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Dinnertime brings kaiseki cuisine right to your room

Cultural Quintessence

Japan In-depth

Kateigaho International Edition

Dinnertime brings kaiseki cuisine right to your room

Dinner of autumn-season specialties includes an eggplant dish. Comfortable futon and a good book make a restful evening.

While Warner and Birtles were quenching their thirst with beer after their bath, a maid came to confirm what time they wanted dinner.

The evening meal at Sharatei is served in the kaiseki style (a type of Japanese haute cuisine originated as part of the tea ceremony). When she explained that it would consist of 14 different kinds of dishes starting with an aperitif and appetizer, Birtles seemed to be a little surprised, and asked her again if there were really 14 dishes.

Looking at the dishes brought to their room one after another, he commented on how attractive Japanese cuisine is to the eye. Touching a piece of unfamiliar food such as sashimi (sliced raw fish) with his chopsticks, however, his expression changed and he gave a hint of hesitation.

Warner, who is a connoisseur of Japanese cuisine and enjoys anything except sticky items such as grated yam or natto (fermented soybeans), cut in to explain that, "Actually, my friend lan's most favorite food is grilled beef."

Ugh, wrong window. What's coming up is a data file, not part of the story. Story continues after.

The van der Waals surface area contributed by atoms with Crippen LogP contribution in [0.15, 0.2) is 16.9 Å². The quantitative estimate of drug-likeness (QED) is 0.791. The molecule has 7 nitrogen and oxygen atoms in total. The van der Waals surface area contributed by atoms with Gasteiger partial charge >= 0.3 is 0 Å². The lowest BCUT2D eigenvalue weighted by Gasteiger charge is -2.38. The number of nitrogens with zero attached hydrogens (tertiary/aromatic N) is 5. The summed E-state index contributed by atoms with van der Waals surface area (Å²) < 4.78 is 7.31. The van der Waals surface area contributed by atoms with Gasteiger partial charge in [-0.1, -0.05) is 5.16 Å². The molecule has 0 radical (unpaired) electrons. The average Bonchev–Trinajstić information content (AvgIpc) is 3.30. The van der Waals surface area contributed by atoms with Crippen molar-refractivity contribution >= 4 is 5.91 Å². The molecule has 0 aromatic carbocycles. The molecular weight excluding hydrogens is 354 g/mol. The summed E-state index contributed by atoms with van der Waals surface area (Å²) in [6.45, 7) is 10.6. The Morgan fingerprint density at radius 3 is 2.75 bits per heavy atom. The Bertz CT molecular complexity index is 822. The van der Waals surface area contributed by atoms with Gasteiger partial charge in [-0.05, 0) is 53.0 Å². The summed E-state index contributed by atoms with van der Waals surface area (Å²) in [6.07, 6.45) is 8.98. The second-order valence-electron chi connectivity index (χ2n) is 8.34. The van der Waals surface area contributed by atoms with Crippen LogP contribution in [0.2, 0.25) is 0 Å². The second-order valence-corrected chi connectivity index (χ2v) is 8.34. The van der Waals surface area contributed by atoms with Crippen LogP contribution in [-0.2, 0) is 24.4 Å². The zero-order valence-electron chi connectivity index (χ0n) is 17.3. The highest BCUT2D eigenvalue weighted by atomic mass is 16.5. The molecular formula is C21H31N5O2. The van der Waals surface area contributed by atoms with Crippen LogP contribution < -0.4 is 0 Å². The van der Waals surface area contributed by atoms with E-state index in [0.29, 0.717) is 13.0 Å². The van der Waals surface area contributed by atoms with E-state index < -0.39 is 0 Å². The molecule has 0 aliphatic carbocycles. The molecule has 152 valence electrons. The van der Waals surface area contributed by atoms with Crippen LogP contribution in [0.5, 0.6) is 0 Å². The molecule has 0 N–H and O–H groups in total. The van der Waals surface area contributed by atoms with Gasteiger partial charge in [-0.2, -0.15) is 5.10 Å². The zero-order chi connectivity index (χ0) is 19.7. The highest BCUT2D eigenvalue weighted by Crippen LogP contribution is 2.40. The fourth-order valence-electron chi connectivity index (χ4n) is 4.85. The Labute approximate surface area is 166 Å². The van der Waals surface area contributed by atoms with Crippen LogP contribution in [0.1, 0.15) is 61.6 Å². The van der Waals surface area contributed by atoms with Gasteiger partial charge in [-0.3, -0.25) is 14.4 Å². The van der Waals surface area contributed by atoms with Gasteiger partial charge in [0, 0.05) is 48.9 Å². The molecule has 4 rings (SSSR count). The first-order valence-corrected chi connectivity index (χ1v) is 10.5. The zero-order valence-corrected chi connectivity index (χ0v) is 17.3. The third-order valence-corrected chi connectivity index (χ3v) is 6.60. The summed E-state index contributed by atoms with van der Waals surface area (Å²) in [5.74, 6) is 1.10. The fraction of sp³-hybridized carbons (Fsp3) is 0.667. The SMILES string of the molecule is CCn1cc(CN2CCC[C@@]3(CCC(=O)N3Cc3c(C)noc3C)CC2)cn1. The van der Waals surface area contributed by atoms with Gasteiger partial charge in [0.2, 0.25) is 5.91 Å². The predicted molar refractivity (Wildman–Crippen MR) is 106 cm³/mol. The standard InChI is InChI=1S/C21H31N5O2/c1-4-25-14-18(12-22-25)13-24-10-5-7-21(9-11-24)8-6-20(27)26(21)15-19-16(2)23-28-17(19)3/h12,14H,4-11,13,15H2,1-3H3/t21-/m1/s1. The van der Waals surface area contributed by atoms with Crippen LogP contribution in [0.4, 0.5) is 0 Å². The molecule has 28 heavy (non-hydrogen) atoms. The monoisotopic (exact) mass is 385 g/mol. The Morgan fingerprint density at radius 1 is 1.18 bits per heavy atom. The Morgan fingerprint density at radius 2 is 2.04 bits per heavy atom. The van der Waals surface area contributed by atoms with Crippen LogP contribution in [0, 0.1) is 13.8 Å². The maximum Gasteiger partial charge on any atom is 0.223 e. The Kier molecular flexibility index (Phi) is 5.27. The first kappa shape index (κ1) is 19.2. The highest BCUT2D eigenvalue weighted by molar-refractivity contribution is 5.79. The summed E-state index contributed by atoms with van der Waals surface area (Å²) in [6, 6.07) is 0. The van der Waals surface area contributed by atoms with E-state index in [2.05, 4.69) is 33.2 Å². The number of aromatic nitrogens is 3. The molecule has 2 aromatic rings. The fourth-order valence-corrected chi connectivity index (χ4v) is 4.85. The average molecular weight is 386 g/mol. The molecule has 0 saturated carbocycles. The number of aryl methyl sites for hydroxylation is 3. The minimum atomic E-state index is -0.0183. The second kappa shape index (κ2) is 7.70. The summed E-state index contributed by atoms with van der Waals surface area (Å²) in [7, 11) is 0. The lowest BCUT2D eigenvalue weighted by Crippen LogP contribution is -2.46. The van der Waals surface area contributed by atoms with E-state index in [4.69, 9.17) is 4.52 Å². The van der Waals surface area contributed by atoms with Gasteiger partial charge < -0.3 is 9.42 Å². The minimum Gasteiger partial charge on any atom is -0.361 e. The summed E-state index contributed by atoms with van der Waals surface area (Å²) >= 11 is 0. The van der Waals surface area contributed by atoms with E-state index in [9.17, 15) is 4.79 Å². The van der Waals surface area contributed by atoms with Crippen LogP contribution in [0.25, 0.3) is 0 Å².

Warner and Birtles moved on to drinking sake and enjoyed their meal to the fullest. After dinner, they went to the private open-air bath again.

When they returned to their quarters they found two sets of futon spread out in the next room. From the preparation of cuisine to the arrangement of bedding, the service was impeccable in every way.

"Since I had already read many books on Japan, I knew vaguely what a ryokan was like," Birtles said. "However, Sharatei was definitely more than I had expected."

Having experienced a hot-spring ryokan for the first time, he described the difference between a ryokan and a hotel: "I have traveled all over the world on business, but no matter where I go, London, Paris, New York, once I go into my hotel the room is virtually the same everywhere. The Japanese hot-spring ryokan, however, is completely different from everything else. When you step inside, a world totally different from the outside unfolds. The sublime Japanese atmosphere wafts through the air. Japan should definitely advertise to people all over the world that it has wonderful accommodations like this ryokan." When Birtles said he would like to come back with his wife, Warner nodded agreement. "Of course you would. Whether in Britain or Japan, a trip shared by two men alone sounds terrible!"

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